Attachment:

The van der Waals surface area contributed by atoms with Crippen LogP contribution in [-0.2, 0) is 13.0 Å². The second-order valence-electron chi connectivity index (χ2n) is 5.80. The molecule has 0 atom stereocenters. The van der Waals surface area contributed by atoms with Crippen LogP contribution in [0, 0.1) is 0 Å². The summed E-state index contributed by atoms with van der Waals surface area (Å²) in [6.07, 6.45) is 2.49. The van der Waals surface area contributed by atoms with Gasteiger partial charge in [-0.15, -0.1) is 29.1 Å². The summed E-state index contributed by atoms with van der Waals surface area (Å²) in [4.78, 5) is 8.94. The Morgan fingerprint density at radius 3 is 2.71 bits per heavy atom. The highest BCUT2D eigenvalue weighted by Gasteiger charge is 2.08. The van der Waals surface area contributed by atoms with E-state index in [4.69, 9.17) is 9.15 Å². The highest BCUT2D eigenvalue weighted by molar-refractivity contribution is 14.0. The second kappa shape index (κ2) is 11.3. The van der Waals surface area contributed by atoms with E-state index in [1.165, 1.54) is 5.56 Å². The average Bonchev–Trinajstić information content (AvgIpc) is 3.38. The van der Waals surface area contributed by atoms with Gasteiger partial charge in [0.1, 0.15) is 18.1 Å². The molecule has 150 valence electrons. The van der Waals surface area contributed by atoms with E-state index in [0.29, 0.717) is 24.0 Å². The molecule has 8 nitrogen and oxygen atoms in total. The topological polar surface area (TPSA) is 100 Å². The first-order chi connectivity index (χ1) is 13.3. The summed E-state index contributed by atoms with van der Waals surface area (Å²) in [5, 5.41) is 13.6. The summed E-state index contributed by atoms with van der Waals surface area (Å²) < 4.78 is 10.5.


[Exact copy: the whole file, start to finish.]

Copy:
The van der Waals surface area contributed by atoms with Crippen LogP contribution in [-0.2, 0) is 13.0 Å². The second-order valence-electron chi connectivity index (χ2n) is 5.80. The molecule has 0 atom stereocenters. The van der Waals surface area contributed by atoms with Crippen LogP contribution in [0, 0.1) is 0 Å². The summed E-state index contributed by atoms with van der Waals surface area (Å²) in [6.07, 6.45) is 2.49. The van der Waals surface area contributed by atoms with Gasteiger partial charge in [-0.15, -0.1) is 29.1 Å². The summed E-state index contributed by atoms with van der Waals surface area (Å²) in [4.78, 5) is 8.94. The Morgan fingerprint density at radius 3 is 2.71 bits per heavy atom. The highest BCUT2D eigenvalue weighted by Gasteiger charge is 2.08. The van der Waals surface area contributed by atoms with E-state index in [4.69, 9.17) is 9.15 Å². The highest BCUT2D eigenvalue weighted by molar-refractivity contribution is 14.0. The second kappa shape index (κ2) is 11.3. The van der Waals surface area contributed by atoms with E-state index in [1.165, 1.54) is 5.56 Å². The average Bonchev–Trinajstić information content (AvgIpc) is 3.38. The van der Waals surface area contributed by atoms with Gasteiger partial charge in [0.1, 0.15) is 18.1 Å². The molecule has 150 valence electrons. The van der Waals surface area contributed by atoms with E-state index in [0.29, 0.717) is 24.0 Å². The molecule has 8 nitrogen and oxygen atoms in total. The topological polar surface area (TPSA) is 100 Å². The first-order chi connectivity index (χ1) is 13.3. The summed E-state index contributed by atoms with van der Waals surface area (Å²) in [5, 5.41) is 13.6. The summed E-state index contributed by atoms with van der Waals surface area (Å²) < 4.78 is 10.5.